Jake Rheude, Director of Marketing at Red Stag Fulfillment, notes that the wider your net is, the harder it becomes to track each individual and stay in touch.
“The moment we have an agreement to work with someone on a recurring basis, we use Breeze to track our various outreach projects. Nimble is great for this too, since it builds three-dimensional profiles of people. Following up with influencers should be a no-brainer. Especially as micro-influencer campaigns become the norm for brands, it’s clear that you’ll need to integrate relationship building into your workflow.”
4. Negotiate a Mutually Beneficial Deal
According to Geno Prussakov, Affiliate Marketing Consultant at AM Navigator LLC:
“One of the best ways to compensate influencers is to establish an affiliate program, which encourages them to use affiliate links when referring traffic to the brand. This will enable you to track clicks, and even impressions if a graphic pixel is involved – and most importantly, the conversions that these clicks generate. For the conversions, consider paying your influencers on a CPA (cost-per-action) basis. That way, every new conversion/sale will serve as an encouragement for them to invest more time and effort into promoting you further.”
In my experience, combining affiliate fees with an initial payment tends to work well to start. This arrangement ensures the influencer is compensated for their work while both parties take the time to assess how the influencer’s community responds to the brand and its offer.
But regardless of which terms you agree to, always ensure that everything is documented – from the start of the contract until the end of the campaign.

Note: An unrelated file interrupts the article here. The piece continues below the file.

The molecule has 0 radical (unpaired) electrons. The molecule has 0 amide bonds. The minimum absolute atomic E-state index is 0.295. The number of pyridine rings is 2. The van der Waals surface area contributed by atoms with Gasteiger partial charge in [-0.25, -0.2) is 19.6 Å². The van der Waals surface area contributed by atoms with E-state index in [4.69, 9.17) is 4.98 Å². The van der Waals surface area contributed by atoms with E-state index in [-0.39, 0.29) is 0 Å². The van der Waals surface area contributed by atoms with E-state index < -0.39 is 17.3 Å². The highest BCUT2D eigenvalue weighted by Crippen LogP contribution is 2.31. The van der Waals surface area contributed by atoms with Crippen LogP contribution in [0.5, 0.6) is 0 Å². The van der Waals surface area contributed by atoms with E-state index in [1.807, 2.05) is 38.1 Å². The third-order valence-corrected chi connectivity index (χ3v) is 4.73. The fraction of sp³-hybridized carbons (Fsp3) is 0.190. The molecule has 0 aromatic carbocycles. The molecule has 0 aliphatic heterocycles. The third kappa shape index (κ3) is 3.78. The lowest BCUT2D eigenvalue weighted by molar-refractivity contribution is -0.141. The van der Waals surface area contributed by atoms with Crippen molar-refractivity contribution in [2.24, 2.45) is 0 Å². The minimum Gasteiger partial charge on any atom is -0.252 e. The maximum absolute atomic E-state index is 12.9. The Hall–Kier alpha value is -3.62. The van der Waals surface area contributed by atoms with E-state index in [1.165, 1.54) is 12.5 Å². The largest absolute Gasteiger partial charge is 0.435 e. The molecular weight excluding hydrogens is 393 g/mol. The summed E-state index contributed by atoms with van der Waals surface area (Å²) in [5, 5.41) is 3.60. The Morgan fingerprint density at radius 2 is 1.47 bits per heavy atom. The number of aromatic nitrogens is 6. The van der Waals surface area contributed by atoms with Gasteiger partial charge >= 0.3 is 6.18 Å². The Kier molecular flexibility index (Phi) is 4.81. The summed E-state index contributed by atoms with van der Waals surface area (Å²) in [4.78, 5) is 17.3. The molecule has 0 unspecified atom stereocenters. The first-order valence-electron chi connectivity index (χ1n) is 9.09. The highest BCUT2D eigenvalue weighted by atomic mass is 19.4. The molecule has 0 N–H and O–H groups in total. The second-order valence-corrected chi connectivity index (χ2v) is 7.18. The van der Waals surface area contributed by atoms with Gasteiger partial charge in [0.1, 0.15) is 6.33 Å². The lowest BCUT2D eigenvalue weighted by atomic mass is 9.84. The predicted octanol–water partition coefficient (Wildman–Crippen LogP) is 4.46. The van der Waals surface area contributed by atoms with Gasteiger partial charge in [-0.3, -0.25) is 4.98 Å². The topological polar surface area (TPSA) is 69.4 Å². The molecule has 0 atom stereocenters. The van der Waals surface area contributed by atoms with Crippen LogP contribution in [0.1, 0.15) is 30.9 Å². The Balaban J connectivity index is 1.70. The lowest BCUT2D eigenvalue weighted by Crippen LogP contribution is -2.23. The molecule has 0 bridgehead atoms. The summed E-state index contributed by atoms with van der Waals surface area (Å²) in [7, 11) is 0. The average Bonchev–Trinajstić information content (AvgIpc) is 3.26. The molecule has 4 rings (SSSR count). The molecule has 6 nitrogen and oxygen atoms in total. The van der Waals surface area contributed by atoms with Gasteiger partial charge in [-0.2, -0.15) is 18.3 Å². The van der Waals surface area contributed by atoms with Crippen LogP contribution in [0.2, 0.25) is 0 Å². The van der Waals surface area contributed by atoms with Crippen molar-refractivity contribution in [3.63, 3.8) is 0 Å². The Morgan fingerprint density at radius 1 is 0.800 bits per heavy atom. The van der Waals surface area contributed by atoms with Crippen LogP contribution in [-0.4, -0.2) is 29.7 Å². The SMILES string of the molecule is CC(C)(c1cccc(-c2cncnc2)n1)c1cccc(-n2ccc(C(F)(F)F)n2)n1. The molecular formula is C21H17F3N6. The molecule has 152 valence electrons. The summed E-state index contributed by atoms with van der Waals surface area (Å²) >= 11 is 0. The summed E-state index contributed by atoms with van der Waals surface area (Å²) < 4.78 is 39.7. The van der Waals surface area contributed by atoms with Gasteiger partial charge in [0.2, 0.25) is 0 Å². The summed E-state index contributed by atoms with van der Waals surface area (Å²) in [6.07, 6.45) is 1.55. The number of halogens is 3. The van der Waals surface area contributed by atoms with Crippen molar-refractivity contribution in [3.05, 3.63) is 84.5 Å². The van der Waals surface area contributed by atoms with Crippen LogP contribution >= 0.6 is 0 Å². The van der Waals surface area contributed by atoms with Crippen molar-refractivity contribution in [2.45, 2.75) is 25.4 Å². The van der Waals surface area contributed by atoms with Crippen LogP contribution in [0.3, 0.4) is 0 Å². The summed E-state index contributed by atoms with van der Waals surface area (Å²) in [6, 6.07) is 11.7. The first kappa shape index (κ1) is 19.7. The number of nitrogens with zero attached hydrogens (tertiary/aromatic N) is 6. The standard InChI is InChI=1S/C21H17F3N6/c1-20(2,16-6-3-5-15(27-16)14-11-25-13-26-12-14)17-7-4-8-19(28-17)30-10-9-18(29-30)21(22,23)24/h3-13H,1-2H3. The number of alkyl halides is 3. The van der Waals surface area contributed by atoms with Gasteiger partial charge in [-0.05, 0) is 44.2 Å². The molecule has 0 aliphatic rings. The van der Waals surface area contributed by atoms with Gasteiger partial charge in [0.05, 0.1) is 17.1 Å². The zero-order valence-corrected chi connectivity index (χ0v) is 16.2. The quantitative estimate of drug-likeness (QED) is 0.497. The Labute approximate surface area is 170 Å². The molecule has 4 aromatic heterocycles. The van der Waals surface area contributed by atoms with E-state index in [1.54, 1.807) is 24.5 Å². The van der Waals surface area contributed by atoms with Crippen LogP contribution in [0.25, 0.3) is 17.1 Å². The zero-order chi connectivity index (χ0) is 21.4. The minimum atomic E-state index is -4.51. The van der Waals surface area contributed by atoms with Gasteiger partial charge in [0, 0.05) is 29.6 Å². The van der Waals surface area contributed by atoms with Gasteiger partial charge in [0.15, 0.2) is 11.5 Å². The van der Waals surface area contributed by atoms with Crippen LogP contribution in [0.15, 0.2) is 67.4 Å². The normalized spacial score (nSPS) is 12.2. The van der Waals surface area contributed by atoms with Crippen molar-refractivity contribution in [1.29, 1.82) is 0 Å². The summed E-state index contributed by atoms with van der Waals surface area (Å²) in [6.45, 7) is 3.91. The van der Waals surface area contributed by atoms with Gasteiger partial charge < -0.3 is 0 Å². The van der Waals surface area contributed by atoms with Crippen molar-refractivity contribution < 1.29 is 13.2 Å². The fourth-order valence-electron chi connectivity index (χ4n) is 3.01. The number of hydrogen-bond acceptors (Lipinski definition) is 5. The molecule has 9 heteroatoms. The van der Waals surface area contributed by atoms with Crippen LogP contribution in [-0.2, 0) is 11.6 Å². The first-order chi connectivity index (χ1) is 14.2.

5. Pay Respect Where It’s Due
As noted, influencers know their audience and potential results better than anyone. And you should treat them accordingly.
As explained byJeff Bullas, CEO of JeffBullas.com:
“Ask and listen to the influencer’s input about what type of marketing strategies have worked before with other clients. They’ll have some great insights on what works and what may not perform well.”
When it comes to managing influencers, Rebekah Radice, Founder of Rebekah Radice Media, advises clients to:
“Enforce the brand and disclosure rules, but don’t hang on so tight that the influencer has no creative freedom.”
Instead, you should take steps to make the relationship feel natural and fun, as opposed to forced and static, advises Bryan Kramer.
“This is important, not only to the influencer, but also to their audiences. You want your customers to see these influencers as trusted friends who are speaking positively about their experiences because they want to – not because they have a corporate obligation to do so. If that does happen, you lose the word-of-mouth power of the option.”
6. Amplify What’s Working
Constantly measure your influencer marketing campaigns, and amplify the content that’s performing well organically.
You should implement a social media and content marketing plan which repurposes and boosts influencer content in order to keep your campaigns fresh, and consistently in-front of a whole new audience.
Another option on this front is tagging – as Rachel Miller, Senior Social Strategist at Thulium, explains:
“Tagging or mentioning individuals who are likely to find your content valuable, and thereby sharing your content with their audiences, is a great way to increase awareness of your influencer marketing efforts, and to add value to the greater community”
Brian Carter, CEO of The Brian Carter Group, relies on paid ads to increase his campaign reach, hone in on the right audiences and improve tracking.
“With complicated lead gen and eCommerce advertising campaigns, there’s a ton of data analysis, and many factors to look at. You definitely want to know your number one KPI, but you also need multiple mid-funnel metrics to act as indicators of what’s going to happen further down the sales cycle.”
While there’s no one-size-fits-all approach to influencer marketing, these six tips will enable you to build more successful collaborations, build more solid foundations, and establish authentic relationships with the people you want to work with.